Philippians 4:8

Most of my life I have not particularly liked the presence of Resistance. He really is a nuisance when it’s time to get the things done that matter most. Quite often Resistance will call up some of his friends to join the party, most notably procrastination. It doesn’t matter if the thing I am planning to do is something that I love to do either, such as powerlifting. I mostly train for powerlifting in my garage with only my garden tools and Sidchrome spanners for company. I love powerlifting. I relish the feeling of hundreds of kilos in iron bearing down on me and overcoming it. I take great delight in it. But for some reason, procrastination and Resistance argue so convincingly that I believe that the middle of training is the best time to water the lawn, organise my tools on a different shelf, wax the car or take inventory of my rather impressive screwdriver collection. Please tell me I’m not the only person who does this!

But where is Resistance when I am about to speak harshly? Where is he when I’m tempted to break my diet (or the speed limit)? Where did Resistance go that time I so easily strayed down a path of jealousy and bitterness? He was nowhere to be found.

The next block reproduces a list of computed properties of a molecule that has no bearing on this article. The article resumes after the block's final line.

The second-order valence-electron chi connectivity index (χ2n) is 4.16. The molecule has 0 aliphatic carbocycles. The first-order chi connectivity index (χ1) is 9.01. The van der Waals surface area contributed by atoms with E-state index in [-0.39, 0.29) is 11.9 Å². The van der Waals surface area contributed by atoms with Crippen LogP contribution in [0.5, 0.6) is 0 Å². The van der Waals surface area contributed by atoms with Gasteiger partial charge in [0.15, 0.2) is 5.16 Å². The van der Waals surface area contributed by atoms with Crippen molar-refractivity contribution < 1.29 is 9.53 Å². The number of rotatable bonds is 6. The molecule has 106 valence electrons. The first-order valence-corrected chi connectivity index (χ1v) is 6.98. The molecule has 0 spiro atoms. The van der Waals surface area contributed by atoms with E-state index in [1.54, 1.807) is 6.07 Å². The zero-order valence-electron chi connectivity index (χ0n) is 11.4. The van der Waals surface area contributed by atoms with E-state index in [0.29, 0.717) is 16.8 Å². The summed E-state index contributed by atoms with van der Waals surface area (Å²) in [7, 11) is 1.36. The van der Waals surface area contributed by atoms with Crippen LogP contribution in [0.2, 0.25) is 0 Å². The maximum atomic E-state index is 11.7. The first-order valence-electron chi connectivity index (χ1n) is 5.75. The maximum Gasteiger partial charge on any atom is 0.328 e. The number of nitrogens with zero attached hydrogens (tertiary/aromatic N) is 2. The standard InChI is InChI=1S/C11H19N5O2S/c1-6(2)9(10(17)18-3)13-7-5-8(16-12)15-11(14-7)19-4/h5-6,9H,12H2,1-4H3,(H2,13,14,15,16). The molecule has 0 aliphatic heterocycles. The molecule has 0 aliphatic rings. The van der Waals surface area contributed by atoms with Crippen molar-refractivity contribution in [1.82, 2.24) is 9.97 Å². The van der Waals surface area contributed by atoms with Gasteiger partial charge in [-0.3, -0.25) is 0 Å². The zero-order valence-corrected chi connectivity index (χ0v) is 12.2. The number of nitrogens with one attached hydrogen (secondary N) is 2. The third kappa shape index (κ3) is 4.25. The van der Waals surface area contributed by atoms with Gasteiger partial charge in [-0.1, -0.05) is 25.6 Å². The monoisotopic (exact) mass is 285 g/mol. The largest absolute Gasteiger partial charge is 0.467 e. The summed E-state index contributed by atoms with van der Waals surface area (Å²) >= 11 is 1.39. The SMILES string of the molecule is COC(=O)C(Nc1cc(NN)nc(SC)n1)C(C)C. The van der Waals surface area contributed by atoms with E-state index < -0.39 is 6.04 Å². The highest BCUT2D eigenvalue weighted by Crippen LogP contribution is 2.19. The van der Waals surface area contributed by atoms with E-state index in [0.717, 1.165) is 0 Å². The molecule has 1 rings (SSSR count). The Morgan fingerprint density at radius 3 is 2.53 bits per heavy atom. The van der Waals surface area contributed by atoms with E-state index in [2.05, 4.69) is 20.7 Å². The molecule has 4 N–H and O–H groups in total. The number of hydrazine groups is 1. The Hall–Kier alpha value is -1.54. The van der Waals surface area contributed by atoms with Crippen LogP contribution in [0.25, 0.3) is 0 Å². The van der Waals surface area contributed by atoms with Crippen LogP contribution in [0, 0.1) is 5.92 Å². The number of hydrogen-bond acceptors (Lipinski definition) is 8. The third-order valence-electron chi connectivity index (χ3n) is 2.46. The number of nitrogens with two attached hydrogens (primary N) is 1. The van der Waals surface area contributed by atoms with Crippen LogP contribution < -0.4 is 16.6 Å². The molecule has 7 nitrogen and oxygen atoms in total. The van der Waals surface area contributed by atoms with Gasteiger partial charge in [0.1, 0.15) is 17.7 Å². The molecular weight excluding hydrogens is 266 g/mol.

Instead, Resistance appears as if from nowhere when I feel an urge to offer an encouraging word to a stranger, pray for an acquaintance or help someone broken down by the side of the road.

What I have learned is that Resistance isn’t an enemy of truth, he’s merely a heckler. For years I’ve engaged with this heckler and listened to his mocking jibes. I did not know that he would go away as soon as I committed to action. Commitment to action is just that: acting.

A couple of weeks ago I was driving to a cafe when I saw a car broken down at a set of traffic lights. The car wasn’t in my way and all the other cars were driving straight on by. My first thought was that I should stop and help. Immediately, Resistance revealed his presence in the passenger seat of my 4WD. “But you’ll be blocking traffic. You’re only doing this to appease your ego. They’re fine – they probably have someone on the way. It’s not your problem.”